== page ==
Scandal in the Church and the Power of Belief

Andrew Velonosky

Staff Reporter

Just when the sex abuse scandal in the Catholic Church seemed to be dying down, another round of accusations has surfaced in recent months. The most recent case to come out is one claiming that Vatican officials have tried to cover up the sexual abuse of two teenage girls by a Minnesota priest from 2004-05. This is especially disconcerting for a number of reasons. First, this alleges that the Vatican itself knew about the abuse did not act (the Vatican has often blamed local bishops for ignoring the problem and not passing information on to Rome, but, as this case indicates, knowledge of the situation seems to have gone much higher). Second, while the vast majority of allegations have concerned abuses that occurred decades ago, this latest development shows that the problem has continued more recently as well.

This latest allegation claims that Father Joseph Pavanivel Jeyapaul abused two girls while serving in the diocese of Crookston, Minnesota from 2004-05. Evidence that the Vatican knew about the abuses and did nothing is obvious in the form of repeated letters sent to the Vatican from Victor Balke, bishop of the diocese in Minnesota. To make matters even worse, Balke also complained that large amounts of money had been disappearing under the watch of Jeyapaul. Still, the Vatican did nothing.

So where is Father Jeyapaul today? He is in India, his native country, where is head of a church education commission, and still a Catholic Priest. Addressing this lack of action by the Church, Jeff Anderson, attorney for one of the abuse victims said, “This is systematic. All roads … lead to Rome and the top officials there,” and, “As horrific as the rape of children by Jeyapaul is … the cover-up of it is every bit as horrific and criminal.” The county attorney for Roseau County, where the abuses occurred, is trying to extradite Jeyapaul from India for trial in the United States. As of April 5, Jeyapaul was still in India.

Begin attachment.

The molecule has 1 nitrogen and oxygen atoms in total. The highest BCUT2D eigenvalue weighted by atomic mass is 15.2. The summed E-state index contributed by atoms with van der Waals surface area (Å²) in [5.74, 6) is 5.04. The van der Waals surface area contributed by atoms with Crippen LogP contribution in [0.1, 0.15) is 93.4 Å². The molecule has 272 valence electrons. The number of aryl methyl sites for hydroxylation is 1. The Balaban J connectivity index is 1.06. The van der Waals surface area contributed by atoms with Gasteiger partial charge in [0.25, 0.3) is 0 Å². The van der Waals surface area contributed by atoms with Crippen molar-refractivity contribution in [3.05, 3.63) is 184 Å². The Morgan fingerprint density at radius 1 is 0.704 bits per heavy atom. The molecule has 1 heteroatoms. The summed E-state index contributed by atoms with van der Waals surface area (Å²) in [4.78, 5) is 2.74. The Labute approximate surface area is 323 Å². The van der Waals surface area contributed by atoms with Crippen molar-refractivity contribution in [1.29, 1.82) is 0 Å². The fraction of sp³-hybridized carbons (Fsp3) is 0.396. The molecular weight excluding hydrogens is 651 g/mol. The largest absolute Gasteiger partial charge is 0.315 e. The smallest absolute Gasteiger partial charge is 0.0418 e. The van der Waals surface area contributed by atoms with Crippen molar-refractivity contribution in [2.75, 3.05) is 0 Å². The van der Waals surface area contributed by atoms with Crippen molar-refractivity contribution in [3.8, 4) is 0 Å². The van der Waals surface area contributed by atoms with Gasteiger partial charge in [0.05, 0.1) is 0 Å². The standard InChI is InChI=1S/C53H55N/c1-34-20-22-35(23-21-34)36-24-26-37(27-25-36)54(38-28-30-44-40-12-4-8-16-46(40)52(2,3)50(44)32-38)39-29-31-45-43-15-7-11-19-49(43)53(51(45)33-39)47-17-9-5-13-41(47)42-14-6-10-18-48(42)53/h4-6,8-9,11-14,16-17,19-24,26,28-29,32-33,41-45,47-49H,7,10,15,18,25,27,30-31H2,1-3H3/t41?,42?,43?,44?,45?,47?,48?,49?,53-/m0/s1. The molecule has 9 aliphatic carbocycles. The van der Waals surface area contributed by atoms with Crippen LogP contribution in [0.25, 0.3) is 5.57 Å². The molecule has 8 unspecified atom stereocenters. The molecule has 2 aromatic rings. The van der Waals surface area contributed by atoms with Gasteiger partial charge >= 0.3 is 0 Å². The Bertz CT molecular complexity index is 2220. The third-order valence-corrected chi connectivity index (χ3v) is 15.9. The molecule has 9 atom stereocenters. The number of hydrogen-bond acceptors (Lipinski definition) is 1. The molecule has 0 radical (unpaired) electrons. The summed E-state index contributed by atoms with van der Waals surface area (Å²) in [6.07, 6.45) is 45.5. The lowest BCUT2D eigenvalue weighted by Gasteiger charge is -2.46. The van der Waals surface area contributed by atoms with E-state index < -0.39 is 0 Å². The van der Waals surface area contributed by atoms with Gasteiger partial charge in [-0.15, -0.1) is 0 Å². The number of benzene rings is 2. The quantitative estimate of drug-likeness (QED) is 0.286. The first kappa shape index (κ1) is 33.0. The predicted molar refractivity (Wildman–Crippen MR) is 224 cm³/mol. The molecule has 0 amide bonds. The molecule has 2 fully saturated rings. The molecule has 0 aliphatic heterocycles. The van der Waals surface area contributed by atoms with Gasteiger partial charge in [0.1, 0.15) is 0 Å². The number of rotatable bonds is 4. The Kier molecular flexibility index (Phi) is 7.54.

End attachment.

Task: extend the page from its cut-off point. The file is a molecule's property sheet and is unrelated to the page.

The issue of abuse has been an ongoing one for the Church since at least the 1970’s, but it was in 2002, amid a flurry of media attention, that the issue became widely publicized. An estimated 80% of accusations worldwide have occurred in the United States. The Church seems to have put itself in a very undesirable position through its reaction to the problem. It has been criticized for reacting too slowly or for not seeming to care at all. Some of this has resulted from misunderstandings between the Vatican and the faithful in the United States, as many Church officials have stated that the Vatican finds American Catholics strange and ignorant of the ways of the Church in Rome. Whatever the reason, this has unquestionably led to further outrage over the abuses.

One thing the Church should have recognized about Americans is their love for conspiracy theories. Americans love to think of a big, bad, evil plot somewhere out there whether it is the government, the corporations, or even aliens. And while this may be irrational, the Church has given people plenty of reasons to suspect a large-scale cover-up operation to be in progress. Whether or not this is true, this is what a growing number of Americans believe. And more than anyone, the Church should understand the power of belief.

The AP contributed to this story.